Merdeka 2020

As tourist used to flood the streets of Malaysia, they take home with them stories of the people, the life, the culture, the nature but most of all, they return to their home countries with a lingering taste of goodness, which is Malaysian food. As Malaysians, we take pride in nothing more than the untouchable fusion of flavours in our local food that is prepared with love and passion. A Malaysian chef does not discriminate and is not hesitant to include flavours adopted from Chinese, Indian, or Malay cuisine. A true Malaysian can always sense the absence of an ingredient or when a dish was not prepared with good intentions.

(Pinxin Vegan Merdeka Special 『INILAH RASAKU』)

As a nation, what would we choose as our national dish? Something that can represent all Malaysian and is so versatile that it can adapt to anyone’s taste buds? NASI LEMAK. A dish so authentic to Malaysia that you can find it almost anywhere at any time. Traditionally wrapped in pandan leaves, accompanied by delicious sambal, cucumber, and roasted peanuts, this santan flavoured rice is the secret to any Malaysian’s heart. How is a dish so simple, so loved by Malaysians that it is not bound to a meal but is desired at any time of the day? Well, it is simple. Malaysians do not need fancy presentations, they just need the food to taste good and Nasi Lemak made right, always does the trick.

What do we know about NASI LEMAK?

  1. It was traditionally known as a breakfast dish.
  2. The creation of nasi lemak is linked to a tale of Mak Kuntum and her daughter Seri. The story suggests that, Seri accidentally spilled coconut milk into a boiling pot of rice.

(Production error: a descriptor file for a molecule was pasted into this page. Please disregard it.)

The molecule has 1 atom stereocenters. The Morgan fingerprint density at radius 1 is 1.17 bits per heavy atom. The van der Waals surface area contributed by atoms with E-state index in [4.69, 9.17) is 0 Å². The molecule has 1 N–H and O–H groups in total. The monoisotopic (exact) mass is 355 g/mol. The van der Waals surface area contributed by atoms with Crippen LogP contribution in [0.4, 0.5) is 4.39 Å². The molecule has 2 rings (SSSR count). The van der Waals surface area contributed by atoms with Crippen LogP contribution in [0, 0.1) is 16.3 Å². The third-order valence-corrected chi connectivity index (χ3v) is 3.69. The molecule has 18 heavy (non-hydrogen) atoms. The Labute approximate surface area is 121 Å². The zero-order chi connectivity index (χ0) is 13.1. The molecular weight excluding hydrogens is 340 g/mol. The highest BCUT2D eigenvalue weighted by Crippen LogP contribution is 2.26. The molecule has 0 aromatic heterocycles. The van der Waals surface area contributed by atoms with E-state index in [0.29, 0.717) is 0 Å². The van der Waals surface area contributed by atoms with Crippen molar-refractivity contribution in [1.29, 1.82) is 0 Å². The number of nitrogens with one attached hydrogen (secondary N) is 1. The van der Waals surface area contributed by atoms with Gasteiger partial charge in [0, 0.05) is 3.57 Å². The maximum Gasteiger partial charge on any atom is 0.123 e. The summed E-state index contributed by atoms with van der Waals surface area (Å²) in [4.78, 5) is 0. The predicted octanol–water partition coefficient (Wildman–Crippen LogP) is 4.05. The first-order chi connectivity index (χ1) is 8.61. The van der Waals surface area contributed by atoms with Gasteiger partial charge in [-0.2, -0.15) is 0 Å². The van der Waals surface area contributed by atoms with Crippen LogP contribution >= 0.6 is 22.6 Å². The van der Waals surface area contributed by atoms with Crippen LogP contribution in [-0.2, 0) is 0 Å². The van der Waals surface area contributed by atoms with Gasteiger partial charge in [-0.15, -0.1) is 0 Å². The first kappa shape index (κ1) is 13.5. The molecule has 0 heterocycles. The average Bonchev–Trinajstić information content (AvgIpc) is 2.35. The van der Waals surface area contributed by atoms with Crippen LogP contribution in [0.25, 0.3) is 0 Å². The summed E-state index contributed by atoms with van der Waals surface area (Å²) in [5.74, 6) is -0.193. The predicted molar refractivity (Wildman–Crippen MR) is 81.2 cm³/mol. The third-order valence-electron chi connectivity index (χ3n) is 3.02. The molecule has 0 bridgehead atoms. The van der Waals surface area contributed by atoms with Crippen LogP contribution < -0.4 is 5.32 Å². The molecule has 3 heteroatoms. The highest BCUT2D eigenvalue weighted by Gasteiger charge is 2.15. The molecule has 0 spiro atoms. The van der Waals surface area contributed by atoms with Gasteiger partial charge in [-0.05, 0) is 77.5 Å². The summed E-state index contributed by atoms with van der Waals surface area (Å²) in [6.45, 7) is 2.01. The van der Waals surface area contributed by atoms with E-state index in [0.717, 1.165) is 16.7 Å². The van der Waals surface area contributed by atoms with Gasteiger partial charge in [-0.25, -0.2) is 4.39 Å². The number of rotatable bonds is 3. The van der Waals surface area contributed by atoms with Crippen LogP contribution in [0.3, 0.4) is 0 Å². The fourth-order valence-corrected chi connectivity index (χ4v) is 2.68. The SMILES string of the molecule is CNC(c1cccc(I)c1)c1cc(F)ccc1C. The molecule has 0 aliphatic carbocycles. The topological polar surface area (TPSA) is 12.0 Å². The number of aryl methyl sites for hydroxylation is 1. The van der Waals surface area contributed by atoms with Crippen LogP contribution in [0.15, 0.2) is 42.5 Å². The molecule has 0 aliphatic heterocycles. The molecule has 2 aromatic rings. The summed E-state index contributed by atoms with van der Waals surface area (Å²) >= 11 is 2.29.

3. The sambal is a modern addition! The chilly used was introduced by Portuguese traders as it was not a native plant.
  4. It used to be a farmer’s meal! Nasi lemak gave farmers the energy to work long hours on the field.
  5. Nasi lemak first appear in written text in a book by Sir Richard Olof Winstedt, entitled The Circumstances of Malay Life (1909).
  6. People mistakenly translate nasi lemak as “Fat Rice” but it means “rice in cream” or “richly flavoured rice”.

So, let us not run from the fact that traditionally, nasi lemak is far from vegan but how do we preserve our Malaysian identity and relationship with food as well as practice being kind to our planet and ourselves?


Pin Xin introduces a new and improved Nasi Lemak series to cater to local taste buds while encouraging consumption of healthy plant-based food. 


Nasi Lemak Classic

Any regular customer at Pinxin will recognize this dish. Nasi Kerabu (Blue Butterfly Pea Rice) served with a side of curry rich with Potatoes and Hericium mushrooms, fried tempeh, Pinxin’s delicious homemade Nyonya Acar, sambal chili, cashew nuts, slices of tomatoes and cucumber as well as, some papadam for added crunch.  


Nasi Lemak Masak Merah

To satisfy your sweet and spicy taste buds, we introduce to you our very own Masak Merah complete with Hericium Mushroom and Tempeh to add a twist to our Nasi Lemak Classic. 


Nasi Lemak Kurma

A delicious side of creamy sweet Kurma curry with a hint of sourness to spice up your meal. 


Nasi Lemak Vegetable Curry

Pinxin’s very own twist to authentic vegetable curry filled with okra, brinjal, tomato and asparagus, guaranteed to fulfil your RASA!  

In a COMBO FOR 2 you can also quench you thirst with some dairy-free mylk tea. 


Vegan Mylk Tea

If you terasa for something more citrussy, our vibrant Jalur Gemilang beverage is the one for you! 


Jalur Gemilang Drinks

A Malaysia meal would not be complete without a platter to share kan? (available as a ala carte)  


Local platter

To top it all off, enjoy the delicious taste of gula melaka with a cake guaranteed to tickle your Malaysian taste buds. 


Onde Onde Cake

Come with an empty stomach and indulge in our Combo for 2! 

Merdeka Special Combo for 2  

Together, we at Pinxin Vegan want you to welcome a healthy living while staying true to your "Aku Anak Malaysia" pride and identity. 

Siapa rasa sedap, mereka rasa bangga. Inilah Rasa Malaysia, INILAH RASAKU.


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